Set in prehistoric times, the novel contains a number of conflicts. The hill people are battling the valley people. The prince of the valley group is in competition with a rival in the coming of age games, as well as for suitor of a young woman’s hand. Her brother conflicts with the king, who has declared the prince and this girl cannot marry. He refuses to give a reason. It is determined they are not brother and sister, so it is a mystery why they can’t wed.
This same brother is also in love with the prince, part of a strong gay theme in the book. He also falls for another man who is already committed to his lover. Eventually the brother meets one of the hill people and begins a relationship. There are no gay female pairings, but mention is made that they exist.
The central thrust of the book is the brother’s attempts to get the prince and his sister married. A secondary plot revolves around reconciling the hill and valley groups by recognizing their similarities, such as language. Hill people claim valley people stole their land, which was promised to them by the gods, while Valley people say the land was given to them by the same gods.
This book received a first place award in the Gay and Lesbian and Transgender Fiction category in the 2011 National Indie Excellence Awards competition and has been compared to Jean Auel’s work. The style is formal, with mostly declarative sentences explaining various aspects of the history and workings of each society. It does come across as a bit flat initially and the reader may have to keep referring back to a glossary of names to determine characters. The names are appropriate for the time period. Tall Oak is the king, Morning Sun, the prince, Rose Leaf, the girl he wants to marry, Blue Sky, her brother who drives much of the action, Green Field, the farmer who saved the king, plus Law Keeper, Gentle Brook, Early Harvest, Fair Judge, Rainbow Evening etc. You get the idea.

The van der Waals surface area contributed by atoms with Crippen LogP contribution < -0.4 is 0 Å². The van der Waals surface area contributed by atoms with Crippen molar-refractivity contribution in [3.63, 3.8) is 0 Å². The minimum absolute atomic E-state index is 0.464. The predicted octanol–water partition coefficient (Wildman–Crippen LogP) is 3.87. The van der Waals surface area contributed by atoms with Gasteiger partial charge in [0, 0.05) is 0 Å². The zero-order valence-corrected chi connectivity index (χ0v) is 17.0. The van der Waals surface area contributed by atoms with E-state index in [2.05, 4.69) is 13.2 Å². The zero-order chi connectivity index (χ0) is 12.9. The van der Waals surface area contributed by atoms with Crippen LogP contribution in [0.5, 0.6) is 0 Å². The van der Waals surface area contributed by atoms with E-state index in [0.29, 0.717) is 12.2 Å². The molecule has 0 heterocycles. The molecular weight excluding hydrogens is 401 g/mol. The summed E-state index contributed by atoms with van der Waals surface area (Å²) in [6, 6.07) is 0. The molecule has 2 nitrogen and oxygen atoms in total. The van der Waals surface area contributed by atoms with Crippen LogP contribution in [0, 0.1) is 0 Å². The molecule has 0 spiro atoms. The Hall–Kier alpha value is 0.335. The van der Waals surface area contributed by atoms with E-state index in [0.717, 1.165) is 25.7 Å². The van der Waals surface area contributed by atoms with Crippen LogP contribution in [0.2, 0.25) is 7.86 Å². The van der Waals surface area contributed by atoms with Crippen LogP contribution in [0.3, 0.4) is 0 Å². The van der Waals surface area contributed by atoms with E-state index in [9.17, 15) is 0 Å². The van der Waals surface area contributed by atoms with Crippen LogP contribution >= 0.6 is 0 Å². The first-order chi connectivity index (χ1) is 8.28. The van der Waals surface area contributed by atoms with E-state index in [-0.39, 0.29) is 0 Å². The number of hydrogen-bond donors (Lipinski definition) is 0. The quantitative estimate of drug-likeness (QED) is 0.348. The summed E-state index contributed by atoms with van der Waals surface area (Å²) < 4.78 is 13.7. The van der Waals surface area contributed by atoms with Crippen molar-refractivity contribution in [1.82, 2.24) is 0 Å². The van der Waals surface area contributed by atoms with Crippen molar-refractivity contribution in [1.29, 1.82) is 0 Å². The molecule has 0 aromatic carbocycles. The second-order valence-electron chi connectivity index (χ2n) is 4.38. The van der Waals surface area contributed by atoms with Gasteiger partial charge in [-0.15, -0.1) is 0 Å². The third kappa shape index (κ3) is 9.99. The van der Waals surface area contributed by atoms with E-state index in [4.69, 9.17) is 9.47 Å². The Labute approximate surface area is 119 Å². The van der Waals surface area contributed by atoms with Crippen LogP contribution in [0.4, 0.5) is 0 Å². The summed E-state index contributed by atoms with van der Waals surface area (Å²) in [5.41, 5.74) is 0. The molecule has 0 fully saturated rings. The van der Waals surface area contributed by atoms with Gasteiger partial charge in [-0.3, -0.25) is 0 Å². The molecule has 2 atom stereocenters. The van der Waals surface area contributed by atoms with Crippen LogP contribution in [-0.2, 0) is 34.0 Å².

The secret as to why the king doesn’t want these two to marry is eventually revealed and it makes logical sense. There was, however, too much repetition regarding Blue Sky’s repeated demands to know said reason, as well as repeat explanations to different characters regarding issues that the reader has already had explained.
This could be a ground breaking YA book, one of the few that addresses a gay theme. Without being able to employ colloquialisms or slang because of the time period, the author has to use the more formal style. But the first sentence basically sums up the entire central conflict right out of the box. That’s not the purpose of first sentences.
The pace and readability of PROMISED VALLEY REBELLION improves as more information is revealed through dialogue. The ending is satisfying.
Reviewed by Joe Del Priore for IndieReader.